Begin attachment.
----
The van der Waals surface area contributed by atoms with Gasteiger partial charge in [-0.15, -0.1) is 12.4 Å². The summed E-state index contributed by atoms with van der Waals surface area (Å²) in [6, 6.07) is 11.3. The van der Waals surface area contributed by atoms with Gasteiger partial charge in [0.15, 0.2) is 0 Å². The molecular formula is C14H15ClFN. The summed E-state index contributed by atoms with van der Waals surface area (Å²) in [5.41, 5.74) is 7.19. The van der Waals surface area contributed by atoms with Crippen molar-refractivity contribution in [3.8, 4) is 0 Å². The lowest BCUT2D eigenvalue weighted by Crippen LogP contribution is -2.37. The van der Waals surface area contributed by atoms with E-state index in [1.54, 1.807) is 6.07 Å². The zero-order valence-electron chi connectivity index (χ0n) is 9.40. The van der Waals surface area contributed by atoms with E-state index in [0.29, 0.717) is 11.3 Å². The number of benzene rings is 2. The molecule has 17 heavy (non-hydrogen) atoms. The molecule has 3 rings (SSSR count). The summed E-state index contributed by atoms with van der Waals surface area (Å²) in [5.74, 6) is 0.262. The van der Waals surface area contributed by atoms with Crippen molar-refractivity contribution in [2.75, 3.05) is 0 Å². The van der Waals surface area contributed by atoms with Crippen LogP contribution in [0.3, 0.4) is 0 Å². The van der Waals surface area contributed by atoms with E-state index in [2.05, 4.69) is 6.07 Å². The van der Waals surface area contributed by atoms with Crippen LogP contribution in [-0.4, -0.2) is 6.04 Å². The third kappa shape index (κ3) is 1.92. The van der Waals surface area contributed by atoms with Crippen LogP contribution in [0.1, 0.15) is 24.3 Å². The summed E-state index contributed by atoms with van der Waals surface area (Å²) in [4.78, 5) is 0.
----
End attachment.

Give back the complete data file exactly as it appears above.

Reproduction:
The van der Waals surface area contributed by atoms with Gasteiger partial charge in [-0.15, -0.1) is 12.4 Å². The summed E-state index contributed by atoms with van der Waals surface area (Å²) in [6, 6.07) is 11.3. The van der Waals surface area contributed by atoms with Gasteiger partial charge in [0.15, 0.2) is 0 Å². The molecular formula is C14H15ClFN. The summed E-state index contributed by atoms with van der Waals surface area (Å²) in [5.41, 5.74) is 7.19. The van der Waals surface area contributed by atoms with Crippen molar-refractivity contribution in [3.8, 4) is 0 Å². The lowest BCUT2D eigenvalue weighted by Crippen LogP contribution is -2.37. The van der Waals surface area contributed by atoms with E-state index in [1.54, 1.807) is 6.07 Å². The zero-order valence-electron chi connectivity index (χ0n) is 9.40. The van der Waals surface area contributed by atoms with E-state index in [0.29, 0.717) is 11.3 Å². The number of benzene rings is 2. The molecule has 17 heavy (non-hydrogen) atoms. The molecule has 3 rings (SSSR count). The summed E-state index contributed by atoms with van der Waals surface area (Å²) in [5.74, 6) is 0.262. The van der Waals surface area contributed by atoms with Crippen molar-refractivity contribution in [2.75, 3.05) is 0 Å². The van der Waals surface area contributed by atoms with Crippen LogP contribution in [0.3, 0.4) is 0 Å². The van der Waals surface area contributed by atoms with E-state index in [2.05, 4.69) is 6.07 Å². The van der Waals surface area contributed by atoms with Crippen LogP contribution in [-0.4, -0.2) is 6.04 Å². The third kappa shape index (κ3) is 1.92. The van der Waals surface area contributed by atoms with Crippen LogP contribution in [0.1, 0.15) is 24.3 Å². The summed E-state index contributed by atoms with van der Waals surface area (Å²) in [4.78, 5) is 0.